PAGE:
Brexit blamed for Pizza Factory job losses, says Unite

By Gill Hyslop

- Last updated on GMT

Unite is holding crunch talks with The Pizza Factory in Nottingham to avoid industrial action short of a strike by workers. Pic: ©iStock/Proformabooks
Unite is holding crunch talks with The Pizza Factory in Nottingham to avoid industrial action short of a strike by workers. Pic: ©iStock/Proformabooks

Related tags Trade union

Theresa May’s ‘hard exit’ Brexit has been partly blamed by bosses for the imminent threat to 280 jobs at The Pizza Factory in Nottingham, UK.

Unite will be holding crunch talks with the company – owned by Fox’s Biscuits and Matthew Walker Christmas pudding manufacturer 2 Sisters – later today to avoid industrial action short of a strike by workers planned for January 24.

Shaun Noble, Unite’s senior communications officer, told BakeryAndSnacks the situation relates to an ongoing dispute between Unite and The Pizza Factory from August last year.

On August 19, 2016, our sister publication Food Manufacture reported the East Midlands company was going to cut 350 jobs​ due to the loss of a Tesco contract to supply ready-made chilled own-label pizzas.

Body blow

According to Unite’s recent statement, 280 employees of the company’s total workforce of 781 are facing redundancy from January 28.

“This is very bad news for the workers and their families, and a body blow for the wider Nottingham economy,”​ commented Unite regional officer Andy Shaw.

“The company has blamed Brexit and pressures from price-conscious supermarkets.”

The union, Britain and Ireland’s largest with over 1.4m members working across all sectors of the economy, has alleged the company is mishandling the situation.

At the beginning of the year, the pizza factory’s management told employees it was facing “an extremely challenging economic environment following Brexit.

“We are facing very significant commodity and utility inflation on top of the national living wage increases. At the same time, retailer competition is intensifying with growth harder to come by and value a key theme,”​ the company said.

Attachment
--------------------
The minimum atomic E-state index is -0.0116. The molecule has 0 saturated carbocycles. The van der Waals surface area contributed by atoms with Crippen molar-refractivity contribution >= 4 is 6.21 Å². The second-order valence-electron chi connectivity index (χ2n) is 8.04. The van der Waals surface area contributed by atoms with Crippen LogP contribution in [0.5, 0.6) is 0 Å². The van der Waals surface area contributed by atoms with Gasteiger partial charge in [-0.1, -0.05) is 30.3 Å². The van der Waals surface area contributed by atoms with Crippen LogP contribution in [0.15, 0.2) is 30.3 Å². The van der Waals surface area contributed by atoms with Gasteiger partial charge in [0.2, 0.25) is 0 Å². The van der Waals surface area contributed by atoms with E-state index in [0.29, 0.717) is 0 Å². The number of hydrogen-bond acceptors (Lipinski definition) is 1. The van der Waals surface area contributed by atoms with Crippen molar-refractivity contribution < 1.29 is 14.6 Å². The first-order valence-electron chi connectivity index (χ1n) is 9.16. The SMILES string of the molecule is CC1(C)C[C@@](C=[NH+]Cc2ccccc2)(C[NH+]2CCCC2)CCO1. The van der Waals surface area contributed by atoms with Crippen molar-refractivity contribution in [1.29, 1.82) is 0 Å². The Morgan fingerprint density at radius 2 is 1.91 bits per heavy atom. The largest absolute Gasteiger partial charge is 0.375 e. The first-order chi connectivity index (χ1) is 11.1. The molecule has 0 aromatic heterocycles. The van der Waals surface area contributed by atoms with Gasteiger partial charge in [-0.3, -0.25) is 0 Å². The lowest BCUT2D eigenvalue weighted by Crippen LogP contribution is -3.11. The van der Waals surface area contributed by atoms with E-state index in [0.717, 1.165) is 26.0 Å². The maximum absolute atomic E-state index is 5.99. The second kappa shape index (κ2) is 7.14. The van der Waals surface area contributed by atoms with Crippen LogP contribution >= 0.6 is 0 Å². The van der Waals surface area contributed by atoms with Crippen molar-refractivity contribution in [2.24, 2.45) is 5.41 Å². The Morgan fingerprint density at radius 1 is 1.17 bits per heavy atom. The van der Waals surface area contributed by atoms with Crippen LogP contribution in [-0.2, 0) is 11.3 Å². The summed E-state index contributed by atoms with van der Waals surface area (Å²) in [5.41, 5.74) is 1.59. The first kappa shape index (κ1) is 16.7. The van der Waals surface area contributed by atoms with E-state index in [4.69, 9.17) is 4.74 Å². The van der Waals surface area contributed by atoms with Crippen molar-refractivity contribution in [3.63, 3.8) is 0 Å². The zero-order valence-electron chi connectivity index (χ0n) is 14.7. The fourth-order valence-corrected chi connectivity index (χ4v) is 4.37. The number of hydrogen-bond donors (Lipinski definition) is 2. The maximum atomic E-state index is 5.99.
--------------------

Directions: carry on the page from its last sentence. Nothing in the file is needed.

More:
Erosion of terms and conditions

Unite said today’s talks will focus on a doubling of the statutory redundancy pay for those losing their jobs as was agreed with the previous owners, Northern Foods and campaigning against an erosion of terms and conditions for the remaining workforce.

“Unite tabled an alternative plan to redundancy. The shift changes we proposed included short time working that would have spread the pain across the workforce as a whol​e,” said Shaw.

“This would have protected jobs in the short term until additional sales could be achieved.  This was rejected without any real discussion or negotiation.

“What we want is a doubling of the statutory redundancy pay, as was in place when Northern Foods owned the plant, and for the current salami slicing of terms and conditions to be reversed.”

Unite has 489 members at The Pizza Factory, of which 77% voted for industrial action and 66% for strike action.

The Pizza Factory confirmed with BakeryAndSnacks that “132 union members out of 450 voted yesterday for overtime bans and a ‘work to rule’ that will start in a week’s time. 87 voted in favour.

“Following the announcement last year that our customer is moving to another supplier, we are still consulting with colleagues about this.

“No decisions have been made and we will continue to work closely with all parties to reach the best outcome possible,”​ the company told this site.

Once bitten, twice shy …

This is not the first time that the Pizza Factory has faced industrial action short of a strike from Unite members.

In May 2016, Unite released a statement that workers started voting on possible strike action in a dispute over an outstanding pay claim for 2015.

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